Greater Canyonlands Monument
The Southern Utah Wilderness Alliance and the Greater Canyonlands Coalition have released a new publication. They are calling for the area surrounding Canyonlands National Park to be designated a national monument.
The 1.8 million acres of Greater Canyonlands are overseen by the federal Bureau of Land Management. If the area is designated a national monument by President Obama, the BLM could seek more funding to protect it. Jerry Spangler is the Executive Director of the Colorado Archeological Alliance and author of the publication. He says Greater Canyonlands is home to an abundance of human history.
“But what they don’t know is that this is one of the most important archeological areas in all of North America,” says Spangler. “There are big caves and alcoves in there that have these stratified layers of human history going back 12,000 years. It’s like each layer is a page from a different era of the settlement of the New World.”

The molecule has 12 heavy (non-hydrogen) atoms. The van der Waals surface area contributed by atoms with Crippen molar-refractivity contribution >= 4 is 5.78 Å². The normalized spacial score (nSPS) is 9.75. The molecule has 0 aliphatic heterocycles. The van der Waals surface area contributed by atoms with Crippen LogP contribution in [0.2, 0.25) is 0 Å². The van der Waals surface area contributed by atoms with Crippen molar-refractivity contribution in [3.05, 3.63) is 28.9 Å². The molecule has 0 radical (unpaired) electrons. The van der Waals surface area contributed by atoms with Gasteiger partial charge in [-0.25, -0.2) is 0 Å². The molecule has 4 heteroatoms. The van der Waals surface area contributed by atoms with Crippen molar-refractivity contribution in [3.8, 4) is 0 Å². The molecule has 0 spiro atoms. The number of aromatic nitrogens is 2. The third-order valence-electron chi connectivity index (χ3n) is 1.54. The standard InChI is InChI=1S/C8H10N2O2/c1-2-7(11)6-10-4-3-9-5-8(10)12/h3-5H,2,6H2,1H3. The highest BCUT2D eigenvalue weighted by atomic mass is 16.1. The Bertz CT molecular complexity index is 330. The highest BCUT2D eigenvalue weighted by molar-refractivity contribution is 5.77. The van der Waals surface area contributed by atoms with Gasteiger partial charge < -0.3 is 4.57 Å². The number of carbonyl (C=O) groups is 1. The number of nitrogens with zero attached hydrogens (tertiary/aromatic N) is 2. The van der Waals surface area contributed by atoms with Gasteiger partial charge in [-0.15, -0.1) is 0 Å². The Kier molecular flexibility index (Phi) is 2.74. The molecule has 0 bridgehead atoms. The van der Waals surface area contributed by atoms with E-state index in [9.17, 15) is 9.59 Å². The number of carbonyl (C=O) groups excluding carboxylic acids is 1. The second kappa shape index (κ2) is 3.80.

The relative isolation of the Greater Canyonlands area is perhaps a reason why the archeological treasures there remain undisturbed. But Spangler says backcountry areas are becoming easier to access with off-road vehicles. As time goes by, the area will become more vulnerable.
“There is increasing risk that these sites that have been protected—that are still pristine—will be damaged, destroyed by looters, by inappropriate vehicle use, people that don’t stay on the trails—that kind of thing,” says Spangler.
Spangler is hoping for an executive order from President Obama to make Greater Canyonlands a national monument. Several members of Utah’s congressional delegation strongly oppose a national monument designation for the area.